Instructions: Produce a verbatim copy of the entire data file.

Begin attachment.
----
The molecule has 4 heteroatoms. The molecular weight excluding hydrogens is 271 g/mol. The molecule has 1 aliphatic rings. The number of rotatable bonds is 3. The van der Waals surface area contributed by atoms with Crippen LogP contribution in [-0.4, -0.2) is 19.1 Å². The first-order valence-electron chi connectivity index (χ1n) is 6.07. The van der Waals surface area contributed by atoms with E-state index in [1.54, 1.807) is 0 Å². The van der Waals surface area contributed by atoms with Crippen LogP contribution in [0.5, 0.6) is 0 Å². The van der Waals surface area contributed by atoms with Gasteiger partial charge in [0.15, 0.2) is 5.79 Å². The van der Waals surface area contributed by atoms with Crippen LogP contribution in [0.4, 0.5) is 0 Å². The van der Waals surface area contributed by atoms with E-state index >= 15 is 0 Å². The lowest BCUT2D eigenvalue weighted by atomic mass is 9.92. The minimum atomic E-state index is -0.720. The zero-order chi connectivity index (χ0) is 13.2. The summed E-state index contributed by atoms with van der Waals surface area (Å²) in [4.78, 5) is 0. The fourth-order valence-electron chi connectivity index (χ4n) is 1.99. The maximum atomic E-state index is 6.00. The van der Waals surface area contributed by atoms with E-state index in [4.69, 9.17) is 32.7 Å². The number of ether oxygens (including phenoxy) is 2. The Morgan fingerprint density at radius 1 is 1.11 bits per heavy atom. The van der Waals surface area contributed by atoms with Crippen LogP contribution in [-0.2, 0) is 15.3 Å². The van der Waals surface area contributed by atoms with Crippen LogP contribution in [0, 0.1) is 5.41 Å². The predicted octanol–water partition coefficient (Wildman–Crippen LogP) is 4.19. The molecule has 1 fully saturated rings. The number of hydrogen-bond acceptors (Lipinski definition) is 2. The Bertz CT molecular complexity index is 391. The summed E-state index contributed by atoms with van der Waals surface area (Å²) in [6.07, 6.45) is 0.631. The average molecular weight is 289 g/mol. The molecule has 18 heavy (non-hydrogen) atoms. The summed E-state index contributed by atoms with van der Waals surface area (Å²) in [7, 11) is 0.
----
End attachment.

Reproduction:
The molecule has 4 heteroatoms. The molecular weight excluding hydrogens is 271 g/mol. The molecule has 1 aliphatic rings. The number of rotatable bonds is 3. The van der Waals surface area contributed by atoms with Crippen LogP contribution in [-0.4, -0.2) is 19.1 Å². The first-order valence-electron chi connectivity index (χ1n) is 6.07. The van der Waals surface area contributed by atoms with E-state index in [1.54, 1.807) is 0 Å². The van der Waals surface area contributed by atoms with Crippen LogP contribution in [0.5, 0.6) is 0 Å². The van der Waals surface area contributed by atoms with Gasteiger partial charge in [0.15, 0.2) is 5.79 Å². The van der Waals surface area contributed by atoms with Crippen LogP contribution in [0.4, 0.5) is 0 Å². The van der Waals surface area contributed by atoms with E-state index >= 15 is 0 Å². The lowest BCUT2D eigenvalue weighted by atomic mass is 9.92. The minimum atomic E-state index is -0.720. The zero-order chi connectivity index (χ0) is 13.2. The summed E-state index contributed by atoms with van der Waals surface area (Å²) in [4.78, 5) is 0. The fourth-order valence-electron chi connectivity index (χ4n) is 1.99. The maximum atomic E-state index is 6.00. The van der Waals surface area contributed by atoms with E-state index in [4.69, 9.17) is 32.7 Å². The number of ether oxygens (including phenoxy) is 2. The Morgan fingerprint density at radius 1 is 1.11 bits per heavy atom. The van der Waals surface area contributed by atoms with Crippen LogP contribution in [-0.2, 0) is 15.3 Å². The van der Waals surface area contributed by atoms with Crippen LogP contribution in [0, 0.1) is 5.41 Å². The predicted octanol–water partition coefficient (Wildman–Crippen LogP) is 4.19. The molecule has 1 fully saturated rings. The number of hydrogen-bond acceptors (Lipinski definition) is 2. The Bertz CT molecular complexity index is 391. The summed E-state index contributed by atoms with van der Waals surface area (Å²) in [6.07, 6.45) is 0.631. The average molecular weight is 289 g/mol. The molecule has 18 heavy (non-hydrogen) atoms. The summed E-state index contributed by atoms with van der Waals surface area (Å²) in [7, 11) is 0.